How to see Dubhe, one of the Plough's pointer stars
Dubhe is the ‘Pointer’ star at the Plough’s northeast corner.
Dubhe (Alpha (α) Ursae Majoris) is one of the pointer stars in the familiar asterism known as the Plough or Saucepan.
It marks the northeast corner of the Plough’s blade or Saucepan’s pan however you see it.
The second pointer star is Merak (Beta (β) Ursae Majoris). A line extended from Merak through Dubhe eventually brings you to the North Star, Polaris (Alpha (α) Ursae Minoris); hence the term ‘Pointers’.
Facts about star Dubhe
Dubhe shines at mag. +1.8 and is located 123 lightyears from the Sun.
Despite its designation as Alpha Ursae Majoris, Dubhe is actually the second brightest star in Ursa Major.
The brightest is Alioth (Epsilon (ε) Ursae Majoris), the third star in from the end of the Plough’s handle.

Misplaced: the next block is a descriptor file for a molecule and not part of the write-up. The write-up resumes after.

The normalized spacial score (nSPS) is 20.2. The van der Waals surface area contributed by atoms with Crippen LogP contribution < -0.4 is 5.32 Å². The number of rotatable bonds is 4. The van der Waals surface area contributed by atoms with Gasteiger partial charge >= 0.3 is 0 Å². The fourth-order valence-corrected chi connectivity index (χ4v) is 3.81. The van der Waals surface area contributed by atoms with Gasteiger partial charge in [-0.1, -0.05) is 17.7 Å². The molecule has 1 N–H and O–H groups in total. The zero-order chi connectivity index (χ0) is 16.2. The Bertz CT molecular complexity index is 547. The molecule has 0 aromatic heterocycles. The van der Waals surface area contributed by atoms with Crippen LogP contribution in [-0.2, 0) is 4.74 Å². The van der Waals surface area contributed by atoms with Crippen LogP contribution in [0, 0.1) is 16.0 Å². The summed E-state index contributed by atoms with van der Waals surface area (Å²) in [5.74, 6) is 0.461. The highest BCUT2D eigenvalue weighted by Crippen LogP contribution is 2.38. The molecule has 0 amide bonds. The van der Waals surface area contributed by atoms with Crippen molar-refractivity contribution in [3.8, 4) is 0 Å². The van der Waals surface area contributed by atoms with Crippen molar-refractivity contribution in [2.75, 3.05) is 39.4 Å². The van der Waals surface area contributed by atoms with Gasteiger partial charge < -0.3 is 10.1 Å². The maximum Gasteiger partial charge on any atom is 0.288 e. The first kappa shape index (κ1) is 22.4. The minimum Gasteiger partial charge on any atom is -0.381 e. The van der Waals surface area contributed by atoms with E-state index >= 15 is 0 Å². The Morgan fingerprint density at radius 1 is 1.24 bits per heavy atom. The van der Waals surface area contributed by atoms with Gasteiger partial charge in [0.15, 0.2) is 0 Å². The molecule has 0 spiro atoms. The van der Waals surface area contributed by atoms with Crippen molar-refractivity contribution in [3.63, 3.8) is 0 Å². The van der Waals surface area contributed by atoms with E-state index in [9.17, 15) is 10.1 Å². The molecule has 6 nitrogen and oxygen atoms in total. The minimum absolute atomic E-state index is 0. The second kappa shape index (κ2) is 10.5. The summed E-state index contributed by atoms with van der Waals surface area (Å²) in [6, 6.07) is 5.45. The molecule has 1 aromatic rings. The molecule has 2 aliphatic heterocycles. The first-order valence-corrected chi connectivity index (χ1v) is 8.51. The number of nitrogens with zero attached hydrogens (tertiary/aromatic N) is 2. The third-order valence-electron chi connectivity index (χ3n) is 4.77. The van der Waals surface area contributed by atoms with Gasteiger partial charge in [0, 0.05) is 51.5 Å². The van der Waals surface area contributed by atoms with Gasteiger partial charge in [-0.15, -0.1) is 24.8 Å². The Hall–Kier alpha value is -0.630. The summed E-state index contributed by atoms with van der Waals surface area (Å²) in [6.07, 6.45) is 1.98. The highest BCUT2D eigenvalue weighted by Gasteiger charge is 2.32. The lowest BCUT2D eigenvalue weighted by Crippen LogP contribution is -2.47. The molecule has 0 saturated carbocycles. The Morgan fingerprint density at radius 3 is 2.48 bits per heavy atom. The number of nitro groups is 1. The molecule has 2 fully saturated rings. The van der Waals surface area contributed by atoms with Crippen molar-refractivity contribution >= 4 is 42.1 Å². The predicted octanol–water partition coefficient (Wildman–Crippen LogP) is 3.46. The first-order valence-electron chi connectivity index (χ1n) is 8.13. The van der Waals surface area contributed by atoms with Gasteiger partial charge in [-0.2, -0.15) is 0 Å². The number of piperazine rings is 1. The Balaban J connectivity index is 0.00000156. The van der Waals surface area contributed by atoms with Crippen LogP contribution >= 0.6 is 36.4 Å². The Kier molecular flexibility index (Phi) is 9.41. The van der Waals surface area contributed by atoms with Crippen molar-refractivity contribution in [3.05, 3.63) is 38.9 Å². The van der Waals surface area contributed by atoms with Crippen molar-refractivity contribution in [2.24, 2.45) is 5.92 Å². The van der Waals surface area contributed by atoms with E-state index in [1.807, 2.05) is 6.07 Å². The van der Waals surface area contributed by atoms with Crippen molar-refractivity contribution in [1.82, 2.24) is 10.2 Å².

The reason for the non-brightness lettering sequence is that Bayer labelled the stars in the Plough from east to west.
Consequently, if you know the first seven letters of the Greek alphabet – alpha (α), beta (β), gamma (γ), delta (δ), epsilon (ε), zeta (ζ), eta (η) – then you can deduce the Bayer designation of the stars in the Plough easily.
Of the seven stars that form the Plough, the inner-five, Beta (β), Gamma (γ), Delta (δ), Epsilon (ε) and Zeta (ζ) Ursae Majoris are all part of a cluster located at a distance of 80 lightyears.
Dubhe and Alkaid (Eta (η) Ursae Majoris) aren’t part of this cluster and over time will move in different directions to the other five stars.
Of the seven stars Dubhe is the coolest, the other six being hot blue-white stars.
Dubhe has a spectral class of K0III, indicating that it’s an orange giant star. When you look at the Plough see if you can spot the difference in colour between Dubhe and the other stars in the pattern.
Dubhe is a spectroscopic binary star system. The primary, Dubhe A, is 4.3 times as massive as the Sun, the secondary 1.6 times.
Dubhe A is also over 300 times more luminous than the Sun. The name Dubhe derives from ‘the bear’ in Arabic.
This guide originally appeared in the April 202o issue of BBC Sky at Night Magazine.